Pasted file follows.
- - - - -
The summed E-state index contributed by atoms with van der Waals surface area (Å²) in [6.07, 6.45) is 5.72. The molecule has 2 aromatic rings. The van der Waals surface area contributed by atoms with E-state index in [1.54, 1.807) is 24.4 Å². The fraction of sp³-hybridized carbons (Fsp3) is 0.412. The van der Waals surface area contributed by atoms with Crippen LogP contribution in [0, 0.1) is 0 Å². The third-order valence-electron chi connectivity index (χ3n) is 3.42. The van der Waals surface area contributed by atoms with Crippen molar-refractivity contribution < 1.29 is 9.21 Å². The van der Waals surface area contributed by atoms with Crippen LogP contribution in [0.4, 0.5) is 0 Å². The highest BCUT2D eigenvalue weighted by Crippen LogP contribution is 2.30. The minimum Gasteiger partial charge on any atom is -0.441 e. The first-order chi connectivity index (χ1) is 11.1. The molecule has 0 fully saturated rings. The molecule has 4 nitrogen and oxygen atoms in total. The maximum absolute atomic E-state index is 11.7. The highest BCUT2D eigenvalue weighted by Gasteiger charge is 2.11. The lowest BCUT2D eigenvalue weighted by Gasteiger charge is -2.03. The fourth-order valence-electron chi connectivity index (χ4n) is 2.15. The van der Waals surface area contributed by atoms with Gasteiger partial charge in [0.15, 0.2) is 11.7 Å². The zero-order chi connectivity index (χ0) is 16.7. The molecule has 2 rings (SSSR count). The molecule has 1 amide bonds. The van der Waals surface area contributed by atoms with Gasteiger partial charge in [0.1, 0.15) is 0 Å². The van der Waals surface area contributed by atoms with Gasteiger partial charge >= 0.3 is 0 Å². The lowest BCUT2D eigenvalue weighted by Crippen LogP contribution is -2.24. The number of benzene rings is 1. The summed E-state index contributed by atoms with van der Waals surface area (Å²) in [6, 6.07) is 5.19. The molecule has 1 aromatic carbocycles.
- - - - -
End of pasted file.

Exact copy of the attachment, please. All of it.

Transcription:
The summed E-state index contributed by atoms with van der Waals surface area (Å²) in [6.07, 6.45) is 5.72. The molecule has 2 aromatic rings. The van der Waals surface area contributed by atoms with E-state index in [1.54, 1.807) is 24.4 Å². The fraction of sp³-hybridized carbons (Fsp3) is 0.412. The van der Waals surface area contributed by atoms with Crippen LogP contribution in [0, 0.1) is 0 Å². The third-order valence-electron chi connectivity index (χ3n) is 3.42. The van der Waals surface area contributed by atoms with Crippen molar-refractivity contribution < 1.29 is 9.21 Å². The van der Waals surface area contributed by atoms with Crippen LogP contribution in [0.4, 0.5) is 0 Å². The highest BCUT2D eigenvalue weighted by Crippen LogP contribution is 2.30. The minimum Gasteiger partial charge on any atom is -0.441 e. The first-order chi connectivity index (χ1) is 11.1. The molecule has 0 fully saturated rings. The molecule has 4 nitrogen and oxygen atoms in total. The maximum absolute atomic E-state index is 11.7. The highest BCUT2D eigenvalue weighted by Gasteiger charge is 2.11. The lowest BCUT2D eigenvalue weighted by Gasteiger charge is -2.03. The fourth-order valence-electron chi connectivity index (χ4n) is 2.15. The van der Waals surface area contributed by atoms with Gasteiger partial charge in [0.15, 0.2) is 11.7 Å². The zero-order chi connectivity index (χ0) is 16.7. The molecule has 2 rings (SSSR count). The molecule has 1 amide bonds. The van der Waals surface area contributed by atoms with Gasteiger partial charge in [0.1, 0.15) is 0 Å². The van der Waals surface area contributed by atoms with Gasteiger partial charge >= 0.3 is 0 Å². The lowest BCUT2D eigenvalue weighted by Crippen LogP contribution is -2.24. The number of benzene rings is 1. The summed E-state index contributed by atoms with van der Waals surface area (Å²) in [6, 6.07) is 5.19. The molecule has 1 aromatic carbocycles.